Judge: HHS must devise reimbursement plan for unlawful 340B payment reduction

Friday, May 17, 2019

U.S. District Judge Rudolph Contreras last week reaffirmed that the U.S. Department of Health and Human Services (HHS) exceeded its authority when it made 2018 payment cuts to outpatient hospitals for certain drugs purchased through the 340B drug pricing program, and extended the ruling to 2019 payment cuts.

The district court’s decision comes five months after it first sided with hospitals and co-plaintiffs, ruling that the 340B reimbursement reduction implemented by CMS in the 2018 OPPS final rule was unlawful. Specifically, in December 2018, the court granted a motion for a permanent injunction on the 2018 payment cut and ruled that the plaintiffs were entitled to relief but held off on deciding what relief to grant.

In its December ruling, the court also noted that it was precluded from imposing injunctive relief for claims submitted in 2019, given that hospitals had not filed claims under the 2019 rates at the time the initial lawsuit was filed. In response, the plaintiffs filed a motion for a permanent injunction to stop the 2019 payment reduction.

In a ruling last Monday, Contreras granted the plaintiffs’ motion for the permanent injunction and ordered a supplemental briefing on the question of a proper remedy. In the 22-page ruling, he reiterates that the drastic payment cut to 340B hospitals for separately payable Part B drugs without pass-through status is "in contravention of the Medicare Act's plain text."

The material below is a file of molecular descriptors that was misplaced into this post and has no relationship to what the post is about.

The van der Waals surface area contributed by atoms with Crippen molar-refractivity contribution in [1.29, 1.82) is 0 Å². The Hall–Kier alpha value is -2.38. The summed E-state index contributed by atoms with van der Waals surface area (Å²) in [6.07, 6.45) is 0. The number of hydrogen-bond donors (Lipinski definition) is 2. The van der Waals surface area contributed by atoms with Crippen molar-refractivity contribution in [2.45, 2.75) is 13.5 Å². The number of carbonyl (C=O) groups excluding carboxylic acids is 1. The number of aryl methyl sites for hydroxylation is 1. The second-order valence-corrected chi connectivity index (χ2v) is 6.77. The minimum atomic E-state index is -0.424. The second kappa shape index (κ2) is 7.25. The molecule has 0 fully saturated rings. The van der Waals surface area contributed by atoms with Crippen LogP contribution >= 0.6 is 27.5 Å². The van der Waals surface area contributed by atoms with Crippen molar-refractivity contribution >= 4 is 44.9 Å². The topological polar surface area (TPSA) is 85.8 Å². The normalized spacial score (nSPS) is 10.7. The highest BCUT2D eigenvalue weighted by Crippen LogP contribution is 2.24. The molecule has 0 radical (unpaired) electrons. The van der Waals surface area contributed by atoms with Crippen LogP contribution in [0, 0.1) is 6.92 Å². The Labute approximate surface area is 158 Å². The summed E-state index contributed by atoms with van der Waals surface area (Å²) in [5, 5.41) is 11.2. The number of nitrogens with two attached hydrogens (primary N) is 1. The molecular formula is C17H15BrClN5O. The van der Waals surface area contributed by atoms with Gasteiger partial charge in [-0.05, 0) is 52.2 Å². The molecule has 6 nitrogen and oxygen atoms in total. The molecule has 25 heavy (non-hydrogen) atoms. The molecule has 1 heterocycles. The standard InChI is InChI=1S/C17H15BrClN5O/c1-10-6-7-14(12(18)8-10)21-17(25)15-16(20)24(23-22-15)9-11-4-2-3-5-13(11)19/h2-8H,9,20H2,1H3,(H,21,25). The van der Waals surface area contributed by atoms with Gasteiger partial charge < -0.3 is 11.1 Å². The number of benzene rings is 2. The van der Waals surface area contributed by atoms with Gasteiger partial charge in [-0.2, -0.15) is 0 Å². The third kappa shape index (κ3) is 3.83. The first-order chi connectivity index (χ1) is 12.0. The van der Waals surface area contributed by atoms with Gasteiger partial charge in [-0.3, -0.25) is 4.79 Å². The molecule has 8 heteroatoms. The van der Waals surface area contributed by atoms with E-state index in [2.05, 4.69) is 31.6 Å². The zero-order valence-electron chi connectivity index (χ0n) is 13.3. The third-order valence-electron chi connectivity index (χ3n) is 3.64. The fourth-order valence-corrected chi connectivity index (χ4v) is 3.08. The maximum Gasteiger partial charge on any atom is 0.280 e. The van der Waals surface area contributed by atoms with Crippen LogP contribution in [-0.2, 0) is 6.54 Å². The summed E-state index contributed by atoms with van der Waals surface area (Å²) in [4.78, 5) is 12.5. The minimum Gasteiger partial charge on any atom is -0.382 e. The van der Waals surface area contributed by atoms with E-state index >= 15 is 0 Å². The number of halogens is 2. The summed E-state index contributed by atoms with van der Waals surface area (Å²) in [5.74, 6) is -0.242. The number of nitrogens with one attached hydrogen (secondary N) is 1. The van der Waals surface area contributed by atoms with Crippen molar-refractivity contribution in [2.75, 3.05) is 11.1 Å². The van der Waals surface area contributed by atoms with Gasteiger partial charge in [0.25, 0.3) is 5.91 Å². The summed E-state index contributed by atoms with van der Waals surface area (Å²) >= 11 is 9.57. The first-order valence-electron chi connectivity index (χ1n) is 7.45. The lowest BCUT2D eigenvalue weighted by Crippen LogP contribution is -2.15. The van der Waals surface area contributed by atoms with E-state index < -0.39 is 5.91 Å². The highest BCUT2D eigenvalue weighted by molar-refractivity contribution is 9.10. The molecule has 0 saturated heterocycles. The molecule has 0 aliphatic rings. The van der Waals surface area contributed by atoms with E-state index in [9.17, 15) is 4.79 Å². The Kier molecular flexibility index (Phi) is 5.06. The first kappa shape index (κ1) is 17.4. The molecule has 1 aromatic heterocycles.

As stated in the ruling, drug manufacturers will supply prescription drugs to hospitals participating in the program at the average selling price plus 6%, well above the average selling price minus 22.5% that HHS had set forth in the 2018 and 2019 OPPS final rules.

Contreras concluded that the plaintiffs are entitled to some relief; however, he has yet to determine how the overpayments will be remedied. As stated by Contreras in the ruling, “Despite the fatal flaw in the agency's rate adjustments, vacating HHS' 2018 and 2019 rules is not the best course of action, given the havoc vacatur may wreck on Medicare's administration." A vacated judgement makes a previous legal judgement void.

Contreras gave HHS the “first crack” at devising a solution for its unlawful actions and asked HHS for a report on its progress on or before August 5.

The American Hospital Association, America’s Essential Hospitals, and the Association of the American Medical Colleges released a joint statement saying they are pleased with the court’s decision. They urge HHS to follow the judge’s directives “to promptly resolve the harm caused by its unlawful cuts to Medicare reimbursement for certain 340B hospitals.”

HHS has not issued a statement regarding Monday's ruling and did not respond to a request for comment.

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